handled by QEMU, with some being assigned to another (device-specific)
device model -– a distinct binary –- via same
xc_hvm_map_pcidev_to_ioreq_server() call. Later,
hvm_select_ioreq_server() will select a proper device model destination
based on BDF location of the device and ioreqs will be sent to the
chosen target.
This works well for legacy CF8h/CFCh PCI conf accesses, but MMCONFIG
support introduces some problems.

First of all, MMCONFIG itself is a chipset-specific thing. Both
registers which control it and the number of MMCONFIG ranges
(ECAM-capable PCIe segments) may differ for different emulated
machines. This means that some designated device model should control
it according to the user-selected emulated machine. Device-specific
device model doesn't know anything about the emulated machine.

Secondly, in order to have all necessary information to forward ioreqs
to the correct device model, Xen needs to know
1. MMCONFIG base address and size (ideally extendable to support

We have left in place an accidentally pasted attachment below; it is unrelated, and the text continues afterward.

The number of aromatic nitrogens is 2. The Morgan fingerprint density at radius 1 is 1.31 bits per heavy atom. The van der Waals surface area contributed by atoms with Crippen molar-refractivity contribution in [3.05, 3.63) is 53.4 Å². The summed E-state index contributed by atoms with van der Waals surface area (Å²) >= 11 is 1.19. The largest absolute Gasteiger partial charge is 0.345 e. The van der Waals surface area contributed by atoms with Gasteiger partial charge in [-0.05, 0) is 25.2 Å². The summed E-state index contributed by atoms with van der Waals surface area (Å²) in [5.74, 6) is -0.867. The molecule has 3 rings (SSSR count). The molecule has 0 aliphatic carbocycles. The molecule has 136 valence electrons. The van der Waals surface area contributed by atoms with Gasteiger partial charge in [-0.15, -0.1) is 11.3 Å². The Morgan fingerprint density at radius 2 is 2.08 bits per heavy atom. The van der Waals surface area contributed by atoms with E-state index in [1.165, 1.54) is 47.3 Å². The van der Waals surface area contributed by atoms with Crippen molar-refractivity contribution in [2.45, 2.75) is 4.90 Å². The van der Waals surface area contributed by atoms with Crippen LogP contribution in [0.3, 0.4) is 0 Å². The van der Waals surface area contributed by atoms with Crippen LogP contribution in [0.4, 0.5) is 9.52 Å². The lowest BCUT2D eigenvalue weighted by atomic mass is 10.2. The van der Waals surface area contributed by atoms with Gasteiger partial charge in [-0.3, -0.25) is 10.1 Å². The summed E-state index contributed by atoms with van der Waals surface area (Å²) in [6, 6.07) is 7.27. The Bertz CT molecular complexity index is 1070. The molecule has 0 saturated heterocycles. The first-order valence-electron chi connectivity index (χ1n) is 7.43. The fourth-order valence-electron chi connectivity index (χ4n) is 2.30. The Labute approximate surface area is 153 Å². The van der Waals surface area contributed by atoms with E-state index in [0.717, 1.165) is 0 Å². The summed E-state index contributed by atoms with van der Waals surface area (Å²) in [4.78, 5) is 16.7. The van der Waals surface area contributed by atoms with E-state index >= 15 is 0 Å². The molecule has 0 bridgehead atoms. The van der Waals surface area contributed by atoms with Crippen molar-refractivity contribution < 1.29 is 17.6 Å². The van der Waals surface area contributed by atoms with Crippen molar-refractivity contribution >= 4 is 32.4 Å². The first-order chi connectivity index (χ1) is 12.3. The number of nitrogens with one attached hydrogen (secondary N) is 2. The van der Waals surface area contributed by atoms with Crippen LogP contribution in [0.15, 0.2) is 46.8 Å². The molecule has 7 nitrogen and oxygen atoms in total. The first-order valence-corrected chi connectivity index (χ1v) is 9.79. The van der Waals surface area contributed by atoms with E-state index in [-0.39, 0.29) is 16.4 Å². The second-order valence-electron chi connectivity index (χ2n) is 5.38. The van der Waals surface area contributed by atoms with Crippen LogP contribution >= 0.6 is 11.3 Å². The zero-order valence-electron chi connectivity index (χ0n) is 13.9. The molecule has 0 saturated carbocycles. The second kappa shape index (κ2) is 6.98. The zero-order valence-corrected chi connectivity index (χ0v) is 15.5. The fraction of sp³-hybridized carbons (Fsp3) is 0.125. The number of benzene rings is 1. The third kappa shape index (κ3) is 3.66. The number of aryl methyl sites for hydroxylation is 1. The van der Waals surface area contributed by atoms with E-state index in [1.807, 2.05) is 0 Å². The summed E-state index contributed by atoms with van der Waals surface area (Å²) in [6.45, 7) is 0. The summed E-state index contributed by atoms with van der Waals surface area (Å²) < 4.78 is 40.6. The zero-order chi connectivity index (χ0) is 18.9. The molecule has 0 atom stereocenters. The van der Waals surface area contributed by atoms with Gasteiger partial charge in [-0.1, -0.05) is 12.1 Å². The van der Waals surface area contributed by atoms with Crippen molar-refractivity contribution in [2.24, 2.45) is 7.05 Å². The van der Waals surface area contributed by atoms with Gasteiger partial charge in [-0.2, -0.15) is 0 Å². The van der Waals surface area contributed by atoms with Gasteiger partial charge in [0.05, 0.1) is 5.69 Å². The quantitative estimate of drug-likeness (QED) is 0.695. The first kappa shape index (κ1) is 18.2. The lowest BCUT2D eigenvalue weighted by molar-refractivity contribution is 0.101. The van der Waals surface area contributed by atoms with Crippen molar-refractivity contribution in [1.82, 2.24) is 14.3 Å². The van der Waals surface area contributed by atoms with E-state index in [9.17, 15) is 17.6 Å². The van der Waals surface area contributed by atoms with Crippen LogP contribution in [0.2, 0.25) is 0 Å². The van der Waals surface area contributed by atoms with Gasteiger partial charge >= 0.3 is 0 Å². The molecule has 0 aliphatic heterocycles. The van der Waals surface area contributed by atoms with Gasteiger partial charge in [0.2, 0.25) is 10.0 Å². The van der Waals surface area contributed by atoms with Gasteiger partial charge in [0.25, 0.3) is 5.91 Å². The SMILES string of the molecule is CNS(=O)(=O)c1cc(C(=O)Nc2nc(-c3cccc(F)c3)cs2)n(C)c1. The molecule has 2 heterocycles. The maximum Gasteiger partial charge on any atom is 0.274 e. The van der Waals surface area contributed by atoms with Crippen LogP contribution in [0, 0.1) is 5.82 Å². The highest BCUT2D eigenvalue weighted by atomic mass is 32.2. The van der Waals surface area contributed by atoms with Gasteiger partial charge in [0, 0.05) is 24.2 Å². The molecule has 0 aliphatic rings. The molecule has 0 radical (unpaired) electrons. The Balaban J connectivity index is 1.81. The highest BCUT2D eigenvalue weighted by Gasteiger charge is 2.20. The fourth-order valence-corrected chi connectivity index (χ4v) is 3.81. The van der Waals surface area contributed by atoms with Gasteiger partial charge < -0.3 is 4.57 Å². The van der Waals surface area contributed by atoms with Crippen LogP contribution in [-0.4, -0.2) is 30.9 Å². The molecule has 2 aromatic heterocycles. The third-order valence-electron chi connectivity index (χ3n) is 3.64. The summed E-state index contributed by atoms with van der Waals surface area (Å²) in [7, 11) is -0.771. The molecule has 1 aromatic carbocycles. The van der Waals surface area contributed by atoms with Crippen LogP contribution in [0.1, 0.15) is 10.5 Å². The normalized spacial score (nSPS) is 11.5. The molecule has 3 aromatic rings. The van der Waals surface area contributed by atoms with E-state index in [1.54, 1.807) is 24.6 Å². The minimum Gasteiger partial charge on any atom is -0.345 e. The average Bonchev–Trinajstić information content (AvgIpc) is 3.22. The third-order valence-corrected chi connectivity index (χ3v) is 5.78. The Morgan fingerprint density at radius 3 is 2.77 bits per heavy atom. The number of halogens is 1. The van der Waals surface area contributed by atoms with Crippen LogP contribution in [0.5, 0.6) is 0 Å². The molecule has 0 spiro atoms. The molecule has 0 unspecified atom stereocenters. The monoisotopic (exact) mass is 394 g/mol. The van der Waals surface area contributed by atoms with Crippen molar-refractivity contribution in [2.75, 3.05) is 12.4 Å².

multiple MMCONFIGs)
2. MMCONFIG layout, corresponding to the current map of the PCI bus.
   This layout may change anytime due to a PCI-PCI bridge
   re-initialization or hotplugging a device.

There are different options how to pass this information to Xen. Xen
may even control it itself in some solutions.

MMCONFIG layout can be obtained passively, by simply observing
map_pcidev_to_ioreq_server calls to determine and store all emulated
PCI device BDF locations.

Another thing to consider here is MMIO hole layout and its impact.
For example, adding PCI-PCI bridges creates some complication as they
will provide windows in IO/MMIO space which should be sized accordingly
to the secondary PCI bus content. In some cases like hotplugging a PCIe